This Christmas brought with it an ending, and many new beginnings as well. Ever since I was a little girl, I have written a letter to Santa every year on Christmas Eve and placed it on the kitchen table with a plate of cookies and an empty glass for milk. And every Christmas morning, without fail, I would turn the paper over to find a handwritten response from “Santa” (my dad). I’ve continued the tradition on for symbolic purposes, but after a great deal of contemplation, I decided that this will be the last year for the letters to Santa.
I knew that I wanted to send the tradition off with affection, and after searching through family photo albums, found this picture of my father and me from when I was a child:
|Dad and his little girl, 1988.|
Yesterday, I attended two family Christmas gatherings, and in both instances, was the only person present who was not part of a couple (married or in a relationship). I (literally and figuratively) stood outside of my relatives, watching and observing their interactions, and realized deep down that I am different from them, and I always have been. In the past, I thought that my being different meant that I was less, somehow; that I did not deserve to be related to them. But what I now know, through wisdom and experience, is that I can be different from them, and we can still be family.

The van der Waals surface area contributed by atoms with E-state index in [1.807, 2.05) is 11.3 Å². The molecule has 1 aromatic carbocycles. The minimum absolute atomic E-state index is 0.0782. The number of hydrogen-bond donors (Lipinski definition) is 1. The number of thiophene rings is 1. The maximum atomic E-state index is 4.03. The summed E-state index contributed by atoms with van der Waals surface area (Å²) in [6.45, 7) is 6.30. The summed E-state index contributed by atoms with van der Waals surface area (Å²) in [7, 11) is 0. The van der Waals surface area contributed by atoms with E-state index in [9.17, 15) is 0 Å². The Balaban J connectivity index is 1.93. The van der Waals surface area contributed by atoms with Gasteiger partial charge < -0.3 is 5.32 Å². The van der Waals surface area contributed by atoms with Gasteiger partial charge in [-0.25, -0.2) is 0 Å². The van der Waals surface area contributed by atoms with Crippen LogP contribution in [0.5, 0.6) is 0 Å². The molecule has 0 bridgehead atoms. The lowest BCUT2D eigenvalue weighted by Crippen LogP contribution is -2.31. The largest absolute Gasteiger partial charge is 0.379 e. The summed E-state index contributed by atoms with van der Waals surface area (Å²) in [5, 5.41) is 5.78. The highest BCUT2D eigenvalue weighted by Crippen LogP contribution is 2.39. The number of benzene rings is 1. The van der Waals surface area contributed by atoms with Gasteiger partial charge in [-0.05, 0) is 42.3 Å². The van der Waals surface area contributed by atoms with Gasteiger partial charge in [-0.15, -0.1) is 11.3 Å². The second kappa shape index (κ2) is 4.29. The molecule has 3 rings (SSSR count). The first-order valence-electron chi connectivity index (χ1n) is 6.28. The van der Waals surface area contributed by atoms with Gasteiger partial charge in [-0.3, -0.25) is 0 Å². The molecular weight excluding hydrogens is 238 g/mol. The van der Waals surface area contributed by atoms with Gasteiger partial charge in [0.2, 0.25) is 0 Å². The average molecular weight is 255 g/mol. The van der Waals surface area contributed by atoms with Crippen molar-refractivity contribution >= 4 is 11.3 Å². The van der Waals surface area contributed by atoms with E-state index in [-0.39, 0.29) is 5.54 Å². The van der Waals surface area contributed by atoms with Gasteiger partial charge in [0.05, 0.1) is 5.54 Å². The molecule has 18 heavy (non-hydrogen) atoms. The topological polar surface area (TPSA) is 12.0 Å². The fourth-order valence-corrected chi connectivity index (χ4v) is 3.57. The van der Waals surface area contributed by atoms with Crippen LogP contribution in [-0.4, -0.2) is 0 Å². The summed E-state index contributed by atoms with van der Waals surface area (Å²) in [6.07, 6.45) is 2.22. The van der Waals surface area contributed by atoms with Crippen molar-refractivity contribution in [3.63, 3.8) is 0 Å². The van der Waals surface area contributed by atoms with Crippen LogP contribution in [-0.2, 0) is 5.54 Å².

That is what Christmas is: Finding a place where the people that you love become the true bearers of comfort and joy. All through the day, I could feel the presence of those who have passed on—Grandma, Grandpa, great-Aunt Lollie, and more—and I know that they have also been folded into the fabric of Christmas. The fact that I knew them and loved them is a greater gift than anything inside ribbon and bow-festooned boxes sitting under a tree.
In many ways, a letter to Santa isn’t so much about presents, but having just the briefest moment to have someone listen to what you have to say. I yearned for that as a child, thirsted for it…but now, my cup is nearly overrun. It happened gradually—Christmas by Christmas, in tiny, tiny increments—but the letters have fulfilled their purpose, and though they and Santa will always be in my heart, I am honored to say a quiet, respectful goodbye.
Farewell to one chapter of life. Onward and upward to the next.